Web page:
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-   -   Is there a method to cross nailing? I seem to be no good at it. (http://www.diychatroom.com/f19/there-method-cross-nailing-i-seem-no-good-174630/)

Red Squirrel 03-15-2013 07:48 PM

Is there a method to cross nailing? I seem to be no good at it.
 
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I decided that to frame my basement I will install the top plate first, use plumb bob to locate where to put button plate, then nail in the studs. Easier to do given the ground is not 100% level so it's easier to just level as I go. Also I don't have enough floor room in some areas to lay the wall flat or there is something in the way that would stop me from lifting it.

I came to start cross nailing and I realized, either I need practice, or I'm doing it wrong. Anyone have a good tutorial on what is the proper way of doing this? Often the wood either splits at the corner, and rarely can I get the nail head all the way in. Using spiral framing nails and 16 oz framing hammer. Also how many nails per stud usually? Is two enough? Should it be one on each side? One part of the trouble is it's awkward to swing at certain angles especially when doing the top plate. Is there a tool or jig of sort that makes this easier? I did cut a piece of wood that is the same lenght as the space between two joists at 16" so I use it to help me keep the stud steady as I nail, but with the nail heads sticking out it kinda will throw off the measurement throughout the wall.

joecaption 03-15-2013 07:55 PM

No need for spiral nails, two on one side and one in the middle on the other side.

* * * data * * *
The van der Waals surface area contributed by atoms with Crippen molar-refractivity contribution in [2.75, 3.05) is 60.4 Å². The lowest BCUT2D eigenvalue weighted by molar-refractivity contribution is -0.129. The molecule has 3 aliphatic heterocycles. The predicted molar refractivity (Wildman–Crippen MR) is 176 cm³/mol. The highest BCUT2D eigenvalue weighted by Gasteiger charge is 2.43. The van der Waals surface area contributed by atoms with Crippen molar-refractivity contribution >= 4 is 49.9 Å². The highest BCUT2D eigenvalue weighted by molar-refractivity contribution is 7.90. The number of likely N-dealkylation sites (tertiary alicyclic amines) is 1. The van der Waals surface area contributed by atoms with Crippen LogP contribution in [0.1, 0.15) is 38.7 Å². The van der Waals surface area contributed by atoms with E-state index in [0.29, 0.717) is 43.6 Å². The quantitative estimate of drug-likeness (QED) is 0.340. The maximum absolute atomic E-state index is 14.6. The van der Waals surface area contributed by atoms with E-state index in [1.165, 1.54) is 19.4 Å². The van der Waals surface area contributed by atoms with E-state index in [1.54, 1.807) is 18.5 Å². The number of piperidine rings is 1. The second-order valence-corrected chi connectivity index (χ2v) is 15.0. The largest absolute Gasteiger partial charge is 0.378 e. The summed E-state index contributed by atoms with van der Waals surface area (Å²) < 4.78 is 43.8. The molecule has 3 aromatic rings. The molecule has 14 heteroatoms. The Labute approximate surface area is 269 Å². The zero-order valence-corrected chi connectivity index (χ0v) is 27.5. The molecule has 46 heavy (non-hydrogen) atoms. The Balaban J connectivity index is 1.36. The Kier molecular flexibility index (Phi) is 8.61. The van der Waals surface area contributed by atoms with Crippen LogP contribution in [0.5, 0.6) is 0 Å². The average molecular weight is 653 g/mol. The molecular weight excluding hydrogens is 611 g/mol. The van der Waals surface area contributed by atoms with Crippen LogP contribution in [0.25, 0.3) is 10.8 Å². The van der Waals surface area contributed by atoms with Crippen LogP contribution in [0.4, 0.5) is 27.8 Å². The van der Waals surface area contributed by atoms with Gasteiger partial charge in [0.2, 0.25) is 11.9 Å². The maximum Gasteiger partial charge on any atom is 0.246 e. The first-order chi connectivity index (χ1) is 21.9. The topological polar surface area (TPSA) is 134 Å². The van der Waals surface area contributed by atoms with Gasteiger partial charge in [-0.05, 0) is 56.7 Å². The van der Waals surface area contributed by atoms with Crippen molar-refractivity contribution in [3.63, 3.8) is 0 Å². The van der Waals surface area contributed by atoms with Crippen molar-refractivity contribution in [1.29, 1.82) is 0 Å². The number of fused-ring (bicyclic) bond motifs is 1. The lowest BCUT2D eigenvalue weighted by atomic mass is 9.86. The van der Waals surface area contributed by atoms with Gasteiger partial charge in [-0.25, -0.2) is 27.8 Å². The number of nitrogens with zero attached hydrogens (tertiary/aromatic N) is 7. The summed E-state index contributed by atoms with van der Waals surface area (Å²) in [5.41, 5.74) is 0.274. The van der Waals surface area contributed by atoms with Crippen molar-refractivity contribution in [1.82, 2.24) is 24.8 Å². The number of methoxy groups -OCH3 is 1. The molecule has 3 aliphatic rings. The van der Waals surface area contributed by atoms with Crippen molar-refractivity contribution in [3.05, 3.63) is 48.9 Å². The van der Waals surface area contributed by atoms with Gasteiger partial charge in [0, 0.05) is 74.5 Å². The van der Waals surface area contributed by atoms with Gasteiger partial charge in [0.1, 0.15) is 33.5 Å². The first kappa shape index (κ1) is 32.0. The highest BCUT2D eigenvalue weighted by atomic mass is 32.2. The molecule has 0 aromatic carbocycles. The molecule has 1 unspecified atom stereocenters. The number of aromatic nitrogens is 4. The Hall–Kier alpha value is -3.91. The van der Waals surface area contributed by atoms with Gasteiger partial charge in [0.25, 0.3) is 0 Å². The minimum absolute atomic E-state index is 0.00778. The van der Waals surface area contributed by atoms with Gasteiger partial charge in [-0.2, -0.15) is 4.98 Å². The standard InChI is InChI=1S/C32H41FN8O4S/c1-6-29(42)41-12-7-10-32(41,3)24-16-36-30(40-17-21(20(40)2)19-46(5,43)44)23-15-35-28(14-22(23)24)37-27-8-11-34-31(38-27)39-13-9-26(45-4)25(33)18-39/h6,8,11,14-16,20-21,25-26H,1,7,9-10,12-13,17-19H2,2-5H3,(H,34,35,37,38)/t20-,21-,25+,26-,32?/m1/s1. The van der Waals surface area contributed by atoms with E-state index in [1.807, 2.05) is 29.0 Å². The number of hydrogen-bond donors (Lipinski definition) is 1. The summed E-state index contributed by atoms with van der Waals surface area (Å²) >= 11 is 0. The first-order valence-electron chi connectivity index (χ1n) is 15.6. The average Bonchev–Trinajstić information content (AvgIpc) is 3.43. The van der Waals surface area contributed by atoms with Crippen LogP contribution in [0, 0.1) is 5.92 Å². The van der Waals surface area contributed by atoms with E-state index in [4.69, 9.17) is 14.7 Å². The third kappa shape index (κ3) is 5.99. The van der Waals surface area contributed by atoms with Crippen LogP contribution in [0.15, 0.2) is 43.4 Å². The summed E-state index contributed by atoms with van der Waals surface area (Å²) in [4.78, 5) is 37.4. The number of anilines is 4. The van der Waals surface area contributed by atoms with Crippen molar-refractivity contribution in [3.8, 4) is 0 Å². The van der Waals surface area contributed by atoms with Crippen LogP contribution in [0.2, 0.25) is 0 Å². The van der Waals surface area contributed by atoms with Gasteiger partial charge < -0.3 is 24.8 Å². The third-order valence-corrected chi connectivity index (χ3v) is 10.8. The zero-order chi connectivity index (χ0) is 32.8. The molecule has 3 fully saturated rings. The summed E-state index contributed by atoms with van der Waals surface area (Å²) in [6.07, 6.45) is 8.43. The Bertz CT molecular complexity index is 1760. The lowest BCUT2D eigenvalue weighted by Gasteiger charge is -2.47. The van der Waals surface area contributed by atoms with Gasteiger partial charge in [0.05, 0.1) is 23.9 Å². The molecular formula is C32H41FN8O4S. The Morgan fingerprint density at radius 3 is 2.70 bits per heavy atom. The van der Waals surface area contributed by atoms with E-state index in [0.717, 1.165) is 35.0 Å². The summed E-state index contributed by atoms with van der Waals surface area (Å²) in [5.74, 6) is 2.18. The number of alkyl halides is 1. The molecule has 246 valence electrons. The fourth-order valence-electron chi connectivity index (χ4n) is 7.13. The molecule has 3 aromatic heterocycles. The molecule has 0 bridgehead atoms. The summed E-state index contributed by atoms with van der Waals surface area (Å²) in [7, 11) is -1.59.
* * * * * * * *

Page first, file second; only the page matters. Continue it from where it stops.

Need ACG approved nails for the pressure treated bottom plate.
No trick to it just takes some practice.
If it's spliting out you may be holding the nail at to steep an angle or to close to the end of the board.
Using a nail gun or a palm nailer would speed things along.

Fairview 03-15-2013 07:58 PM

Bore a pilot hole a little smaller than the nail through the stud at the angle you would like the nail to follow. If counter sinking the head is necessary counter bore for it also. Use a depth stop for both operations. Can be made of a dowel rod section.

I've always heard it as toe nailing.

Dorado 03-15-2013 07:59 PM

I mentioned recently that I suck at it. It's weird how much I suck at it. It's been a long time though. That won't stop me from giving you tips though.

First tip: I don't think you have to nail that way. You could end nail it, unless what I read (a long time ago) referred to sheds or something other than living areas. "Cross nailing" is stronger though.

Second tip: you can drill pilot holes to help guide the nails and I think that actually makes the joint stronger.

Third tip: get recommendations on what nails to use. Maybe I used bad ones and I think one problem was that they bent.

I think they make a tool to guide the nails too. And I think "cross nailing" has a term but I forgot what it is...I don't think it's called "cross nailing."

Red Squirrel 03-15-2013 08:13 PM

Never thought of making a pilot hole maybe that's all I need. I already bought 2000 nails, so not changing that unless I absolutely have to. Are non spiral easier to drive? I suppose I could keep these for other projects and buy another box of non spiral if it will be better.

I also thought of having a nail from the front as that will make it easier to initially secure the stud so it wont move when I put the other nails, but wont the head be in the way of the drywall, or will it just sink through it fine?

jagans 03-15-2013 08:15 PM

We always called it toe nailing, but regardless of what you call it, it is much easier with a pneumatic framing nailer if you have a lot of framing to do. Buy youself a couple of Quick Grip clamps, and clamp one to the opposite side you are nailing on top to keep the stud from shifting. How hard it is also has a lot to do with how you cut your studs. Cut them snug so you have to tap them into position. Also, cut a perfectly square 14.5 inch block to drop on the bottom to hold your spacing. If you are hand nailing you should start your nails before placing and nailing the stud. All in all, life is much easier with a framing nailer. I have a Paslode F350S and I love it. Very light weight, very good nose, very powerful. Personally I would never frame as you are doing there. Build the wall lying down, then stand up, shim and screw up to joists or cross blocking. I see a lot of people doing it like you though. Why, I have never been able to figure out.